#### 4.1. Varying the Error Distribution

**Lemma 2**

**Proof**

**Figure 4.**A schematic edit distance graph between A and B. The dashed lines show the division of A and B into the ${A}_{i}$’s and delimit ${B}^{\prime}$. The shortest path in the graph is enclosed between two parallel lines.

**Figure 5.**Dynamic programming table D for strings, $B=P=axbcxdxexfgxhixjkxlxmnxo$ (vertical) and $A=O=abcdefghijklmno$ (horizontal) with $k=9$. The shortest path in the edit graph is shown in bold, we do not show inactive cells.

**Lemma 3**

**Proof**

#### 4.2. Partial q-sample Matching

#### 4.3. A Hybrid q-samples Index

## 5. Using a Lempel-Ziv Self-Index

#### 5.1. Handling Different Lengths

**Lemma 4**

**Proof**

#### 5.2. A Hybrid Lempel-Ziv Index

**Lemma 5**

- 1.
- there is a substring ${A}^{\prime}$ of ${A}_{i}$ with $|{A}^{\prime}|=q$ and $ed({A}^{\prime},{B}^{\prime})<s$, or
- 2.
- $ed({A}_{i},{B}^{\prime})<k\xb7{\left|{A}_{i}\right|}_{v}$ in which case for any prefix ${A}^{\prime}$ of ${A}_{i}$ there exists a substring ${B}^{\u2033}$ of ${B}^{\prime}$ such that $ed({A}^{\prime},{B}^{\u2033})<k\xb7|{A}_{i}{|}_{v}-s\lfloor \left(\right|{A}_{i}|-|{A}^{\prime}\left|\right)/q\rfloor $.

**Proof**

**Figure 6.**A schematic representation of the two possible cases mentioned in Lemma 5. The boxes represent the A string and the density of the filling represents the density of errors with B.

**(1)**We look for any q-gram contained in a phrase which matches within P with less than s errors. We backtrack in the trie of phrases for every $P[{y}_{1}..]$, descending in the trie and advancing ${y}_{2}$ in $P[{y}_{1},{y}_{2}]$ while computing the DP matrix between the current trie node and $P[{y}_{1},{y}_{2}]$. We look for all trie nodes at depth q that match some $P[{y}_{1},{y}_{2}]$ with less than s errors. Since every suffix of a phrase is a phrase in the ILZI, every q-gram within any phrase can be found starting from the root of the trie of phrases. All the phrases Z that descend from each q-gram trie node found must be verified (those are the phrases that start with that q-gram). We must also spot the phrases suffixed by each such Z. Hence we map each phrase Z to the trie of reverse phrases and also verify all the descent of the reverse trie nodes. This covers case 1 of Lemma 5.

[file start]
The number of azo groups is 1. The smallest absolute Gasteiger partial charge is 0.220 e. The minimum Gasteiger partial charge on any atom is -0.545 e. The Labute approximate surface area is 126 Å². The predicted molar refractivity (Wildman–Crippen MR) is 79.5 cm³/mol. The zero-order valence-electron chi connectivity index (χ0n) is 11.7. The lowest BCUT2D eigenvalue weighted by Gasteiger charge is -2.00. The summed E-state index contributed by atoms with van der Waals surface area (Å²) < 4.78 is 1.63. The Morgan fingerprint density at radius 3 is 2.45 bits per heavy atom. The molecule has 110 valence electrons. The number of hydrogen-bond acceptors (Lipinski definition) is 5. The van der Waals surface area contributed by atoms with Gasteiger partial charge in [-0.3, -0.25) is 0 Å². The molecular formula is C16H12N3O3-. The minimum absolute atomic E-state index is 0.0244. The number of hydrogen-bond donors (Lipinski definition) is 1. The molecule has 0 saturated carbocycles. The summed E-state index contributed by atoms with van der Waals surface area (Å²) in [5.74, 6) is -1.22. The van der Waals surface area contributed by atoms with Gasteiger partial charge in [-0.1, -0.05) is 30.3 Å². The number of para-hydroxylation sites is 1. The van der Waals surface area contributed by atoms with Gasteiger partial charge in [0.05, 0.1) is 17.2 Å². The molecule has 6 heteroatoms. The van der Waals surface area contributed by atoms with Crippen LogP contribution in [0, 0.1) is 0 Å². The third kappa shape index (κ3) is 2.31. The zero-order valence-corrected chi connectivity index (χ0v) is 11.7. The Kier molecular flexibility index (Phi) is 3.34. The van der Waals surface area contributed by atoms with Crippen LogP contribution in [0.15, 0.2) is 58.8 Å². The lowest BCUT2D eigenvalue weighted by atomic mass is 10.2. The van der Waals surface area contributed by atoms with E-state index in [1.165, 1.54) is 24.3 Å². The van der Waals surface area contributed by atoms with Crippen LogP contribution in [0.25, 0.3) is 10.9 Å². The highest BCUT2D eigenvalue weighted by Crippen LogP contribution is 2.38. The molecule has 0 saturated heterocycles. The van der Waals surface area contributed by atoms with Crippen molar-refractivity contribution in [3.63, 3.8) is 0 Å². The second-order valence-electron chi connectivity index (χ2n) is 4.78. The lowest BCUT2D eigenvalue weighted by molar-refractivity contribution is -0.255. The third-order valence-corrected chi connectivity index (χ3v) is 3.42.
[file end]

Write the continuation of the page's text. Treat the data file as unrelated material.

**(2)**We look for any phrase ${A}_{i}$ matching a portion of P with less than $k\xb7|{A}_{i}{|}_{v}$ errors. This is done over the trie of phrases. Yet, as we go down in the trie (thus considering longer phrases), we can enforce that the number of errors found up to depth d must be less than $k\xb7|{A}_{i}{|}_{v}-s\lfloor \left(\right|{A}_{i}|-d)/q\rfloor $. This covers case 2 in Lemma 5, where the equations vary according to the roles described in Section 4.3. (i.e. depending on i):

**(2.1)**$1<i<j$, in which case we are considering a phrase contained inside O that is not a prefix nor a suffix. The formula $k\xb7|{A}_{i}{|}_{v}$ (both for the matching condition and the backtracking limit) can be bounded by $(1+\u03f5)\xb7k\xb7min\left(\right|{A}_{i}|/(m-k-2v),1)$, which depends on $|{A}_{i}|$. Since ${A}_{i}$ may correspond to any trie node that descends from the current one, we determine a priori which $|{A}_{i}|\le m-k$ maximizes the backtracking limit. We apply the backtracking for each $P[{y}_{1}..]$.